Reggaeton star Daddy Yankee headlines Tampa Bay Caribbean Carnival

By Jay Cridlin
Times Staff Writer
If you stood on an Ybor City street corner on a random Saturday night in 2005, odds are you probably heard Daddy Yankee's Gasolina — or something that sounded a lot like it — booming from the woofers of a pimped-out whip.
It's the defining single of the Latin hip-hop genre known as reggaeton, reaching the top 40 in dozens of countries, and it made Daddy Yankee an international megastar. How massive was the Gasolinahype? In 2006, Time named Yankee one of the year's 100 most influential people.
"I'm not even pretending that I'm trying to influence everybody," the man born Ramon Ayala in Río Piedras, Puerto Rico, said recently by phone from Miami. "That was part of destiny. I'm just being me, man."
So far, that strategy is paying off big time. In addition to his music, Yankee has dabbled in acting, and he has a record label, production company, endorsement deals, even his own signature men's and women's fragrances. All this, and he still finds time to crank out chart-topping albums, like the new Daddy Yankee Mundial.
Put it this way: He's the Latin Diddy.
On Saturday, Yankee headlines the 18th annual Tampa Bay Caribbean Carnival, a two-day festival of music, food and culture at St. Petersburg's Vinoy Park. We caught up with him last week, around the same time you might have seen him guest starring on . . . The Bold and the Beautiful? Huh?
I got a press release this week saying you just passed the 1 million Facebook fan mark. What's an appropriate celebration for a milestone like that?
Celebrating with the fans. Actually, I'm preparing a new song exclusively for them, for Facebook, for everybody.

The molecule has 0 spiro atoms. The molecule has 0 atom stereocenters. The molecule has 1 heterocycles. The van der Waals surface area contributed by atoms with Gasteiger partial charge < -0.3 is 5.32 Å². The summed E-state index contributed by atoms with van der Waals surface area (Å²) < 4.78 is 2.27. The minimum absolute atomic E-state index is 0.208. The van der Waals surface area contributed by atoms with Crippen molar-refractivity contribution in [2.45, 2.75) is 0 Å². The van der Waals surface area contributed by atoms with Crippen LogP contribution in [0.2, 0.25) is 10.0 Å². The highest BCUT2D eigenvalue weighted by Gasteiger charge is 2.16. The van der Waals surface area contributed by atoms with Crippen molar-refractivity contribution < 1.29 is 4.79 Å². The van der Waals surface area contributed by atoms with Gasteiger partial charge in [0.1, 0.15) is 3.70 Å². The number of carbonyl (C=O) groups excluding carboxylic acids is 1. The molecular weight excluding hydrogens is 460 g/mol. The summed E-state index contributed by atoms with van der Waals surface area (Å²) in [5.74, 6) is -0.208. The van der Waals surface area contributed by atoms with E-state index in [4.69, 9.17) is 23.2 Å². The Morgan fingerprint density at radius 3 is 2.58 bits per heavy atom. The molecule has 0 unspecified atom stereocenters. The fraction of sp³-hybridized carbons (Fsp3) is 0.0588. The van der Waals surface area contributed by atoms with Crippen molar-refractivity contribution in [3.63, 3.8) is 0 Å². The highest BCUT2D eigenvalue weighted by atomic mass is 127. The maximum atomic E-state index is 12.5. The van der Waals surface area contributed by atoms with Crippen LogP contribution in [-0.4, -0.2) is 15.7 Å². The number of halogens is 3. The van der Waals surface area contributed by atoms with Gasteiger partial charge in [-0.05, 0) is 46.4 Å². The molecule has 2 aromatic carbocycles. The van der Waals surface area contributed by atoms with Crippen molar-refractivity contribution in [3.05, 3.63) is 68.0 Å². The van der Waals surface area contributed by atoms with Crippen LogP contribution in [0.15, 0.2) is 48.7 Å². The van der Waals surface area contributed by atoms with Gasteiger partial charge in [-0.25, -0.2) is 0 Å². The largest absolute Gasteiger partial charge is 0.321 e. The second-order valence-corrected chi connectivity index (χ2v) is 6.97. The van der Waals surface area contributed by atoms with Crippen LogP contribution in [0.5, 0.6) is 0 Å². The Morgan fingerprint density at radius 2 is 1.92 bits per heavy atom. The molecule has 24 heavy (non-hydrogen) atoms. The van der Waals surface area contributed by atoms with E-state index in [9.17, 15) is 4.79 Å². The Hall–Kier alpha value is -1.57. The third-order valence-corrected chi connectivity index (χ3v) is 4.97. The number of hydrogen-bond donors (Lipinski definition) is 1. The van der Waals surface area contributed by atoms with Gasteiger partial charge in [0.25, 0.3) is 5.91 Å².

When your music began picking up steam in Puerto Rico and the mainstream United States, was there a point where you realized you were going to have to transition from just being a musician to being a mogul, too?
Oh, definitely. And that was way before I found success around the entire world. I was just waiting for the opportunity to become that person. I'd been watching a lot of people in the entertainment world, and I said, "Nobody's doing this in the Latin market." So that's what I'm doing — taking advantage of the opportunity in front of me.
I just saw you on The Bold and the Beautiful. How did that come about?
They called me up, and I said yes. It was a great opportunity to show everybody my new album — they let me perform three songs. Basically, the script was easy for me, because I was doing me. I was being Daddy Yankee. I'm not a character.
As a musician, what do you get out of acting?
Acting is more of a hobby for me. My passion is music. So it's ironic how when I began acting, it was more easy for me than music. I don't know how to explain that. Acting comes from a lot of things in your persona. People tell me I'm a natural actor. If that's what the people say, I'm going to go for it.
Did you see where 50 Cent lost like 50 pounds for a movie role? Would you ever do something like that?
Yeah, if I had to. That's not a problem. I know that I could do it.

. if you go
Tampa Bay Caribbean Carnival
Daddy Yankee headlines the 18th annual festivities, which are Saturday and Sunday at Vinoy Park in downtown St. Petersburg. He'll take the stage from 8 to 9:30 p.m. Saturday; other performers that day include Carimi (6 p.m.) and D-Nero and CoCo Band (5 p.m.). On Sunday, performers include Shaggy (8 p.m.), Alison Hinds (6:05 p.m.) and Rikki Jai (4:30 p.m.). The carnival also features a costume competition (3 p.m. Saturday), parade (1 p.m. Sunday), Latin and Caribbean food, steel drum performers and more. General admission is $20 in advance, $25 at the gate both days. Noon to 10 p.m. Saturday and 1 to 10 p.m. Sunday. For details, call (813) 334-3710 or see